Wednesday, May 27, 2015

Image result for forest service signsA year ago I posted a story about current efforts in Congress to open up Federal lands (ie Public lands...your lands)  to sale and development.  In March of this year, Congress actually passed an Amendment, SA838.  By itself it does little except express the attitude of those who voted, but the decision was frighteningly narrow at 51-49.  Frightening that is, if you appreciate public land being held for you to enjoy, regardless of income, political affiliation, or any other excuse for discrimination currently still in use in our society.  On the issue of public land we are all equals, and equal stake holders.  Yet there are still those out there who see land left alone essentially as dollar bills lying on fallow earth, and think the rest of us stupid for not seeing it the same way.  They seem to believe that it is right for some to benefit significantly more from our public lands than others, and their greed overcomes any ability to appreciate God's creation, or any sense of fairness in relation to their fellow citizens.  They are like the old sociology experiment where you leave a child alone in a room with a cookie after telling them not to eat it. The results are generally predictable, and, sadly, our elected officials demonstrate all the comprehension and self-restraint of children.
     I wrote the following editorial for my local paper, and include it now in my much neglected blog.

Image result for forest service signsOn March 26th, the US senate passed SA 838, a budget amendment enabling the sale and transfer of federal public lands in a 51-49 vote. The reasoning behind this effort is that the land is mismanaged by the Feds, that some land is "excess," and that the sale could be used to pay off the national debt. With an outdoor industry that generates 6 billion dollars annually and supports 6.1 million jobs, this is an absurd way to reduce the debt, as any business owner can tell you that you don't sell off the tools of your trade in order to pay your rent. Not if you want to stay in business. As an outdoorsman I'd hope that the unique American legacy of protecting wild places for the enjoyment and education of its citizens would continue in perpetuity, and I am simply horrified at this narrow and short sighted proposal.  In a society where very little is available for free, access to public land remains a birthright and refuge that anyone can enjoy, regardless of income level.  It isn't difficult to imagine who would benefit the most from such sales and transfers (sponsors include folks with close ties to oil and mining interests), but it is clear to me that once enacted we will never get those lands back. The problems that are mentioned in the proposals have a basis in reality, but the principle of land being held for the benefit of all is not the problem, and selling it out from under the public is clearly not the solution. Please let your representative know that you oppose such irreversible measures to alleviate temporary problems.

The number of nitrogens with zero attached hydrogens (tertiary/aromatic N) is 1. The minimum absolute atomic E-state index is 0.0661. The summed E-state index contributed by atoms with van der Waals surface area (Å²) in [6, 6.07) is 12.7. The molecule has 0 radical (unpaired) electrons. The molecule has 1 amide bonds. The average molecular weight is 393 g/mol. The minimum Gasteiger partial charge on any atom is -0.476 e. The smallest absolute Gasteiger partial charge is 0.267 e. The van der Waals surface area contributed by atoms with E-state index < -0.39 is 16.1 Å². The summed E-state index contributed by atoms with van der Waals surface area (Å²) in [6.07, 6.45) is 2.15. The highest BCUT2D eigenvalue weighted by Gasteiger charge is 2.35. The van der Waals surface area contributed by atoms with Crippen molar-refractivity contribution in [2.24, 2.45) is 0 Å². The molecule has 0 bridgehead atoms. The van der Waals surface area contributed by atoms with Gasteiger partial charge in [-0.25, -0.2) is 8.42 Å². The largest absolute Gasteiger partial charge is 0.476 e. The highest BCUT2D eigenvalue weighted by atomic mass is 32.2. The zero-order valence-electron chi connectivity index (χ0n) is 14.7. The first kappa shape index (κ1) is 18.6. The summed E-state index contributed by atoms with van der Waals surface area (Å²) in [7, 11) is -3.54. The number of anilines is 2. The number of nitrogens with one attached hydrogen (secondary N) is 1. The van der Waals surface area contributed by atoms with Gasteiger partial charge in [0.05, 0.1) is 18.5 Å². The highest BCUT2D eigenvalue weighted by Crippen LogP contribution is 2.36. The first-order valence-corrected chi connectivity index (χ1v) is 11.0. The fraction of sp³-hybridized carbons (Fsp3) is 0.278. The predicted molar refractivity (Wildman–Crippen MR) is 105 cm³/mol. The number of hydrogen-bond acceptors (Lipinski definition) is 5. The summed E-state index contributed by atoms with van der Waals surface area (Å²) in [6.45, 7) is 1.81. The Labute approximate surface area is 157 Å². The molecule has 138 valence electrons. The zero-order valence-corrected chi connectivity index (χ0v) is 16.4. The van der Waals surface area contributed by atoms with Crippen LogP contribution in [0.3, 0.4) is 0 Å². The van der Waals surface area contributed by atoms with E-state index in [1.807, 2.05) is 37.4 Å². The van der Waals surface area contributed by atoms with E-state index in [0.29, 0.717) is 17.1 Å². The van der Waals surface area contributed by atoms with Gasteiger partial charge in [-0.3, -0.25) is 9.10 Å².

Image result for forest service signs

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